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US forecasts: Iran will have makings of 3 A-bombs by end of 2009
DEBKAfile Exclusive Analysis
November 22, 2008, 12:14 PM (GMT+02:00)
Sejil: Iran's newest test-fired ballistic missile
The most up-to-date intelligence predictions of US nuclear experts is that by the end of 2009, Iran will have stocked enough weapons-grade fuel to build three nuclear bombs.
The first will be ready for assembly by the time Barack Obama is sworn in as US president on January 20, 2009; the second shortly after Israel's February 10, 2009 general election produces a new prime minister, and the third by the end of the year.
Iran may deny the latest IAEA conclusion that it has stockpiled 630 kg of low-enriched uranium, enough to upgrade a nuclear weapon. But Tehran's limited on-and-off cooperation with the nuclear watchdog leaves it wide open to the suspicion of a secret location churning out enriched uranium far from the declared Natanz facility.
So what happened to the pledges made by the world powers over the years to keep nuclear weapons out of the Islamic Republic's hands, including declarations by US and Israeli leaders that their military options remained "on the table?"
Those pledges came from Israeli leaders on both sides of the aisle – prime minister Ehud Olmert, foreign minister Tzipi Livni (who has replaced him as Kadima chairman), defense minister Ehud Barak and opposition Likud leader Binyamin Netanyahu.
DEBKAfile's political analysts comment: Their pledges have turned out to be as credible as the subsequence assurances of Olmert and his finance minister Ronnie Bar-On that the global economic crisis had skipped Israel and the public's savings and investments were safe.
This week, Israelis woke up to find one-third of their pension funds wiped out - and a nuclear-armed Iran on their horizon.
Next year, Tehran may stage an underground atomic test to show Muslims everywhere what the Shiites can do and confront the new US and Israeli governments with its unstoppable nuclear capability. That is unless Olmert, Livni, and Barak are moved to fight the strong trend toward a Likud election victory by going belatedly after Iran's nuclear facilities in the short weeks remaining for the ballot.
However, although the Olmert government had the Syrian reactor bombed in September 2007 while it was still under construction, DEBKAfile's political sources doubt whether they are politically and personally capable today of repeating that success against Iran.
Barak is consistent in ducking military action: He lost power in 2000 after refusing to pre-empt Yasser Arafat's planned Palestinian terror war against Israel. As defense minister, he has declined to halt Hizballah's rocket build-up in Lebanon or put the lid on the Palestinian missile offensive from Gaza. He preferred a shaky truce, which left Hamas and fellow-fundamentalist Palestinian terrorists backed by Iran and Syria to violate at will. This policy is backed by Olmert and Livni.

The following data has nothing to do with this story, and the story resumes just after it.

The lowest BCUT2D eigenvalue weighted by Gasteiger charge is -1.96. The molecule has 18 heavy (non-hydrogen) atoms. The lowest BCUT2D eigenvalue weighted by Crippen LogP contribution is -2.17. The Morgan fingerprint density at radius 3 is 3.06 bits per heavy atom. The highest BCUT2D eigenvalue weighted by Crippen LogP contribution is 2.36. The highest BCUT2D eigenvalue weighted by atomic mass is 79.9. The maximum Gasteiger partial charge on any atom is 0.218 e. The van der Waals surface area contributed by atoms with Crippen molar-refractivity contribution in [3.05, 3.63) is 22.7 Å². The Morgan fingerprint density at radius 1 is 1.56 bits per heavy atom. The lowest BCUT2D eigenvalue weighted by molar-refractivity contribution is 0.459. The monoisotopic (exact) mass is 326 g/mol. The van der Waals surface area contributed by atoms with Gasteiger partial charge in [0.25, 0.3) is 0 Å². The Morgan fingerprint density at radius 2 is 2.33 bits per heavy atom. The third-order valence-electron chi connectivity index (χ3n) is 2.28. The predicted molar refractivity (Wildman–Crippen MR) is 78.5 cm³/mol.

Saturday, Nov. 22, Hizballah launched a large-scale military exercise in South Lebanon, including in areas policed by UN peacemakers which are barred to Hizballah militiamen under UN Security Council Resolution 1701 which Livni helped draft in 2006.
According to DEBKAfile's military sources, the years from 2002 to 2006, when Ariel Sharon and his faithful disciples Ehud Olmert and Tzipi Livni, were then in power were the best time for halting Iran's race for a nuclear bomb by military action. Now it will be harder. Their favorite mantra was that George W. Bush was "the friendliest US president Israel had ever had." He could be counted on to halt Iran's nuclearization if Israel made the running with territorial concessions that opened the door to a Washington-sponsored peace with the Palestinians.
This claim validated Israel's unilateral pullout from the Gaza Strip in 2005 at a time when it would have been easier – and smarter - to focus on destroying Iran's nuclear facilities than today. Likud leader, Netanyahu was minister of finance in the Sharon government, until he quit later over the controversial Gaza disengagement.
Livni played her part in this strategy with her favorite formula: A nuclear Iran is a world problem which should be left to the international community to solve.
Today, the Israeli public, on the evidence of the UN nuclear watchdog, can justly claim it was conned by its leaders. The Jewish state's most active enemy, the terrorist sponsor in Tehran, was allowed to go all the way towards acquiring the ultimate weapon of destruction.
Instead of admitting they missed the train, those leaders and "the international community," continue to try and lull troubled spirits with more deception, pretending that the peril of a nuclear-armed Iran can still be averted by more of their failed diplomacy.
And certain "experts" were enlisted to play down Iran's delivery capability by dismissing its new Sejil ballistic missile, test-fired on Nov. 12, as no better than the Shehab-3 as a vehicle for delivering a nuclear warhead.
Israeli and Western missile experts familiar with Iran's arsenal define the Sejil test a breakthrough in its missile technology.
The missile's unique features were disclosed in the last issue of DEBKA-Net-Weekly out on Friday, Nov. 21, 2009. To subscribe to DEBKA-Net-Weekly click HERE .
Israeli government publicists are now leaking a new thesis to tame reporters: A nuclear-armed Iran should not cause alarm. A quote from a closed symposium by an unidentified official set the tone: "We mustn't be scared by a little Persian with a big bomb."
Having failed to aver this existential danger to Israel, they were now trying to convince people that the holocaust denier Mahmoud Ahmadinejad and his nuclear bomb can be safely ignored. It will be left to the Israeli voter to decide how far he and she are ready to be gulled again when they go to the polls in February.
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